Following the European Parliament’s vote on February 15th, giving final shape to the EU Emissions Trading System for the coming period 2021-2030, Milan Elkerbout pronounces in this new CEPS Commentary that we now know that the chamber as a whole prefers a more moderate approach to the EU’s ‘flagship climate policy’ than had been advanced by the Environment Committee, but it has also shown more ambition for the shorter term.
Following the vote in the European Parliament’s plenary session of February 15th, the likely shape of the EU Emissions Trading System (ETS) in the next (4th) trading period 2021-2030 is becoming clearer. In a recent CEPS Policy Insight, we reviewed the proposals put forward by the Environment Committee, some of which had an adventurous bent. And now that MEPs have cast their votes, we know that the chamber as a whole prefers a more moderate approach to EU ETS reform.
Thus, the proposed carbon inclusion mechanism, which would have obliged importers in sectors with low trade intensity (e.g. cement) to purchase allowances, was voted down. Instead, the possibility to propose such ‘border carbon adjustments’ in future is left to the European Commission, which is tasked with tracking climate policies in other countries in an annual carbon market report. On the other hand, the option to include the maritime sector (for all ships both departing from and arriving in the EEA) in the EU ETS was supported by the Parliament. Much like with aviation in the past, the international body representing the sector, had already voiced its opposition ahead of the vote.
Of the various options to strengthen the environmental ambition of the EU ETS, the higher linear reduction factor of 2.4% was rejected. The 2.2% value put forward by the heads of state and government in the European Council of October 2014 will thus retained as the primary long-term ambition parameter.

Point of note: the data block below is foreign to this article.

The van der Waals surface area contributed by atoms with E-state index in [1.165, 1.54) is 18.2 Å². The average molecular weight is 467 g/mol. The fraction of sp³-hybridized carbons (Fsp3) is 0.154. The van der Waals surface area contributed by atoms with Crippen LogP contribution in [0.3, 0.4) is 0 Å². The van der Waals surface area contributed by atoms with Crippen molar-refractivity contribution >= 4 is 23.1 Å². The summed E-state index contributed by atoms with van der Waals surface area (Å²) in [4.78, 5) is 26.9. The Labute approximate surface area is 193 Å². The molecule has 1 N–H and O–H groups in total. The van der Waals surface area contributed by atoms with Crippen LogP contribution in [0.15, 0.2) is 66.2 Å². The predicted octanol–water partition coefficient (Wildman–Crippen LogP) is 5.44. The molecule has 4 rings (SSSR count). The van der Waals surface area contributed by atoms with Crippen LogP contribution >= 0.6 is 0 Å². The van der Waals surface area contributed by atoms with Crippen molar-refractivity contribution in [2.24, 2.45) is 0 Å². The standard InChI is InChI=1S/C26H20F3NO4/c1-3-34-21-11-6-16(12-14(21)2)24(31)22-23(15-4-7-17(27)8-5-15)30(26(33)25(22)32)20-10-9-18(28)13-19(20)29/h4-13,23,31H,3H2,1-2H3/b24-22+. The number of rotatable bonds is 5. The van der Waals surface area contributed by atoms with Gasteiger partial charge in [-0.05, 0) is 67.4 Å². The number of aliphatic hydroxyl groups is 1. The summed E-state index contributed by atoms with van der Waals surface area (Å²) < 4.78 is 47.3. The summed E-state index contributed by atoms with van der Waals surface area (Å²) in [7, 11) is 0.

But more ambition is being shown for the shorter term. The intake rate of the Market Stability Reserve (MSR) will be doubled to 24% for the 2019-23 period. And up to 800 million allowances in that reserve may be cancelled, representing a volume of roughly the same size as the ‘backloading’ measure of 2013. The 24% intake rate will have the most significant impact on the day-to-day functioning of the EU’s carbon market. The withheld allowances will be deducted from the annual auction volumes.
Currently, about 945 million and 972 million allowances are scheduled to be auctioned in 2019 and 2020, respectively. Assuming that the total number of allowances in circulation remains roughly at the 1.7 billion level currently quoted, the MSR would return auction volumes to similar levels as seen in 2014 and 2015, when ‘backloading’ withheld 400 and 300 million allowances, respectively. While this indeed represents a tighter supply, the experience from these years also shows that it does not radically alter the functioning of the system.
If the legislative process leading up to the adoption of the Market Stability Reserve can serve as a guide, the Council of Ministers will want to push back against some of the MEPs. In particular, a number of measures remain that could impact the auction revenues for member states. The cancellation of allowances will clearly affect auction revenues at some point in the future, but since they would already be inside the reserve, they are unlikely to return to the market in the short term. Nevertheless, adjusting the exact number of allowances to be cancelled may be an easy way to reach a compromise.
The higher intake rate for the MSR would diminish the number of allowances available for auction in the short term, but the revenues may be partially unaffected if the EUA price increases in response to their increased scarcity. The MSR certainly generated heated controversy before its adoption, but it is now largely met with acceptance as an existing (if not yet active) mechanism. The large majority in the EP that voted in favour of the strengthened MSR, as well as the wide stakeholder support it enjoys in general, further reinforces its acceptability today.